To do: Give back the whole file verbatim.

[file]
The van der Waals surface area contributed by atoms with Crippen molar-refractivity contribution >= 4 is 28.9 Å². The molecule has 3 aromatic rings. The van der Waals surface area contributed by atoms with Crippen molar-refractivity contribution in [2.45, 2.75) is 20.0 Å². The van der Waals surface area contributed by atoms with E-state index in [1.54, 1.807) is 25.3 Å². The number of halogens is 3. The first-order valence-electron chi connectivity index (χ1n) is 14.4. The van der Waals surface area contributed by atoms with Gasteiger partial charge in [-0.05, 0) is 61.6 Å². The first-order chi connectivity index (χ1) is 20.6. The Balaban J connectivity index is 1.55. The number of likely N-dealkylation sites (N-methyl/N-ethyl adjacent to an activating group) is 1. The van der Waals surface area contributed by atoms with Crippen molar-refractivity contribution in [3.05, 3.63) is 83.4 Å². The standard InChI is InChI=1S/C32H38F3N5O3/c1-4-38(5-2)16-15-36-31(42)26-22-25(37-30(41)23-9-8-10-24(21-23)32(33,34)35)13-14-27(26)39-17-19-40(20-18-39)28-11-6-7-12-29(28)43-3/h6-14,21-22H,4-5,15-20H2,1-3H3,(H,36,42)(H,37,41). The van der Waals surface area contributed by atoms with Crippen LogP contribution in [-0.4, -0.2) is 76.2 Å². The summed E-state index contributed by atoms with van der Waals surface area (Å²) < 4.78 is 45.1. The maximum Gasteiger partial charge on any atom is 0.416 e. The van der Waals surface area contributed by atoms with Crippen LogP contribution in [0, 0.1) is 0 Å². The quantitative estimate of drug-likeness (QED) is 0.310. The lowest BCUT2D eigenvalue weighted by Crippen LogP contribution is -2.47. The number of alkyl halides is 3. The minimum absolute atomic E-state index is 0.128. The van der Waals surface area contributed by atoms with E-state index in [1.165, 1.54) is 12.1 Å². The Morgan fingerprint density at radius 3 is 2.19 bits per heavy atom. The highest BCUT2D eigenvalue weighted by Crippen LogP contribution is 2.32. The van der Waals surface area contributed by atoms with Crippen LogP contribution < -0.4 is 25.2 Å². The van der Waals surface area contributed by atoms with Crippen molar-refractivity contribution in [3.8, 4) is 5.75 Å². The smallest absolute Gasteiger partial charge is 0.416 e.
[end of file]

The van der Waals surface area contributed by atoms with Crippen molar-refractivity contribution >= 4 is 28.9 Å². The molecule has 3 aromatic rings. The van der Waals surface area contributed by atoms with Crippen molar-refractivity contribution in [2.45, 2.75) is 20.0 Å². The van der Waals surface area contributed by atoms with E-state index in [1.54, 1.807) is 25.3 Å². The number of halogens is 3. The first-order valence-electron chi connectivity index (χ1n) is 14.4. The van der Waals surface area contributed by atoms with Gasteiger partial charge in [-0.05, 0) is 61.6 Å². The first-order chi connectivity index (χ1) is 20.6. The Balaban J connectivity index is 1.55. The number of likely N-dealkylation sites (N-methyl/N-ethyl adjacent to an activating group) is 1. The van der Waals surface area contributed by atoms with Crippen molar-refractivity contribution in [3.05, 3.63) is 83.4 Å². The standard InChI is InChI=1S/C32H38F3N5O3/c1-4-38(5-2)16-15-36-31(42)26-22-25(37-30(41)23-9-8-10-24(21-23)32(33,34)35)13-14-27(26)39-17-19-40(20-18-39)28-11-6-7-12-29(28)43-3/h6-14,21-22H,4-5,15-20H2,1-3H3,(H,36,42)(H,37,41). The van der Waals surface area contributed by atoms with Crippen LogP contribution in [-0.4, -0.2) is 76.2 Å². The summed E-state index contributed by atoms with van der Waals surface area (Å²) < 4.78 is 45.1. The maximum Gasteiger partial charge on any atom is 0.416 e. The van der Waals surface area contributed by atoms with Crippen LogP contribution in [0, 0.1) is 0 Å². The quantitative estimate of drug-likeness (QED) is 0.310. The lowest BCUT2D eigenvalue weighted by Crippen LogP contribution is -2.47. The number of alkyl halides is 3. The minimum absolute atomic E-state index is 0.128. The van der Waals surface area contributed by atoms with E-state index in [1.165, 1.54) is 12.1 Å². The Morgan fingerprint density at radius 3 is 2.19 bits per heavy atom. The highest BCUT2D eigenvalue weighted by Crippen LogP contribution is 2.32. The van der Waals surface area contributed by atoms with Crippen LogP contribution < -0.4 is 25.2 Å². The van der Waals surface area contributed by atoms with Crippen molar-refractivity contribution in [3.8, 4) is 5.75 Å². The smallest absolute Gasteiger partial charge is 0.416 e.